Best Value $600 Gaming PC Build 2013
There are two types of do-it-yourself PC builders out there. Those who want everything to be super reliable, look good, and last a long of time, and those who want unadulterated power and don't care if the case is ugly or if the motherboard is just a bit loose. When I make a build I try to be somewhere in between, but in this case I'll try to show you as much of both sides of the coin as I can.
Here's a breakdown of two separate builds you could do in this particular price range. One for Maximum performance and one for Mid-Range builders looking for functionality.
Budget Gaming Rig Breakdown:
$100 to $200
$160 to $200
$100 to $200
$170 to $210
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CPU / Processors
High-end Processor Vs. Graphics Card
You might have noticed for the mid-range build above that there's quite a range for the CPU and Graphics card. This is simply because of the processor options you have at each price range. If you choose to go processor heavy, then you can go for something like the AMD FX-8350 or i5-3570k.
The Intel processor will give you better in-game performance while the FX-8350 Piledriver gives you additional cores and really shines if you're wanting more of a workstation/Gaming PC combo. This would leave you with a budget of 100-$140 for your graphics card.
If you decide that you want to go graphics card heavy for more in-game performance, then go for a CPU like the i3-3220 or FX-6300 to give you a budget more in the $200 range for your GPU. This would give you more options like the GTX 660 or HD 7850.
For the maximum performance build you'll have around a $200 budget for each, but in doing so you'll have to sacrifice quality in your motherboard, power supply, and elsewhere.
Best Current Motherboard Options Around $100?
AS a DIY builder I try to update my computer at least once a year. I may do it by adding ram, changing out a graphics card, swapping out components, adding a solid state drive or whatever. You can call it a sickness if you will, but I just have to have an upgrade.
That being said the last thing I like taking out is the motherboard. It takes longer and if you're not a hardcore overclocker you're not going to see lots of performance improvements by switching one motherboard out and installing another. With this in mind, I typically buy a motherboard which is current so that I can continue to upgrade later on.
Right now I'm recommending the AS Rock Z77 PRO3 for those of you who need an LGA 1155 socket motherboard for an Intel 2nd or third generation processor and the Gigabyte GA-970A-DS3 AM3+ Motherboard for those of you who go with an FX series processor.
Maximum performance builders should consider a less expensive micro board like the AS Rock FX Socket AM3 Plus N68C-GS (for the FX-8350), or the MSI 1155 MicroATX Motherboard model H61M-P31. Keep in mind that the H61 chipset does not come with native support for overclocking your Ram or GPU.
Best Graphics Card Options Under $200 2013
In 2012 AMD released its 7000 series of graphics cards while NVIDIA released its 600 series. Depending on any given price point either brand can be competitive. In the $200 price range you can get the GTX 660 or the HD 7850.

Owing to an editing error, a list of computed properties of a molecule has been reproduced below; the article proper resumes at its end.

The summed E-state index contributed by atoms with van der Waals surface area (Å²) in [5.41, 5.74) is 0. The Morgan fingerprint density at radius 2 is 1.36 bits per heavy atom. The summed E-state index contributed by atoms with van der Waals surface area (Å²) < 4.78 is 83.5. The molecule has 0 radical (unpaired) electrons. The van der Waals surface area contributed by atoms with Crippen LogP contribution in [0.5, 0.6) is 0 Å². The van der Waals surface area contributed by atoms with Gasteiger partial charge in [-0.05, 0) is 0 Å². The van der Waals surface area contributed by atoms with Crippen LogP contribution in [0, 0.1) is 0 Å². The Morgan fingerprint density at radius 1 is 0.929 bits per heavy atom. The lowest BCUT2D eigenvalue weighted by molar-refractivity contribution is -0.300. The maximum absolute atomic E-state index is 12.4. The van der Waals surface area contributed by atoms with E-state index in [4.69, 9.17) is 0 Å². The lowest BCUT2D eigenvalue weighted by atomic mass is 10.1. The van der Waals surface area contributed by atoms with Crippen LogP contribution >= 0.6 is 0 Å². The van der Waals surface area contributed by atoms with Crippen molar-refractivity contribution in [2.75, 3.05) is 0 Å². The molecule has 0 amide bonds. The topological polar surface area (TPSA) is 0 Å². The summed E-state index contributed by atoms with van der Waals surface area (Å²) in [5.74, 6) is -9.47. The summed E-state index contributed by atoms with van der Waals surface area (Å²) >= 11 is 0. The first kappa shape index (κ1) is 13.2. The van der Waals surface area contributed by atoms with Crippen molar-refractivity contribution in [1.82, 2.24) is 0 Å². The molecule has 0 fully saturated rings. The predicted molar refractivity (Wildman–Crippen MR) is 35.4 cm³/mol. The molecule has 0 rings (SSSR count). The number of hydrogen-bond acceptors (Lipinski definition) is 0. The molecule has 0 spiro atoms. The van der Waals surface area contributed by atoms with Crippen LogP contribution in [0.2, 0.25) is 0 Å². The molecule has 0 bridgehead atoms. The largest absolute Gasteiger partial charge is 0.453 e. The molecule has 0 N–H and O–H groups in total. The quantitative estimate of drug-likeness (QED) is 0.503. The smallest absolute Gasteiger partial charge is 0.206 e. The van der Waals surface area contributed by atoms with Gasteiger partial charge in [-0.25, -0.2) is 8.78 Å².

If you're not going to overclock, then the GTX 660 will give you better performance. If you overclock the HD 7850, then you might be able to exceed the performance of a GTX 660. In my opinion you're still better off going with something like EVGA's superclocked version of the GTX 660 at this price point.
A lot of ram out there is built for gamers, however, keep in mind that specifications like CAS Latency have a minimal impact when it comes to in-game FPS.
For our $50 we're going to go with Corsair Vengeance ram, but you could almost certainly go with any other inexpensive brand and have similar results.
2013 - Best Value $600 PC Build
If you plan on overclocking, then you might also want to consider the Radeon HD 7850. Overclocking will allow you to get similar performance for about $20 less.
I used Gigabyte and Asus exclusively in the past, but ASRock has impressed me with its performance, quality, and price as of late.
This case is big enough to hold the long graphics cards you come across.
Ram prices have been fluctuating a lot lately so be sure to compare this with other reputable brands. Try to find it in the $50 range and you've got a deal.
There are 3 types of DVDRW drives I like in the $20 range; one from Samsung (featured), one from Lite-on, and one from Asus. I generally choose whichever is cheapest.
Choosing a Power Supply
It'd be nice to get something that's 80 PLUS certified, but with this build you should be more than ok with Cooler Master's eXtreme Power Plus PSU. This build should require less than 320 watts. If you aren't sure about your build or want to overclock, then use Thermaltake's PSU calculator or err on the high side. For the maximum performance build I went with a slightly less expensive Logisys 500 Watt PSU.
About: Did we Meet our Budget of $600?
On the day I created this post the mid-range quality performance build came in after rebates at $610. If you want to truly stick to the $600 budget, then you can go with the Gigabyte AMD Radeon HD 7850 and come in right at around $590.
For the maximum performance build you'll come in around $629 if you use the Radeon HD 7850, i5-3570, H61m-P31 motherboard, and Logisys 500 Watt PSU. If you want to stick with the budget, then you could trade out the CPU for the FX 8350 and ASRock AM3+ N68C-GS motherboard and come in right at $600. For me that's the difference between a budget and real life. In real life you'll most likely want to go ahead and pay the extra $30 for a substantial increase in CPU performance.
*What would you change? Leave me a comment with your thoughts.
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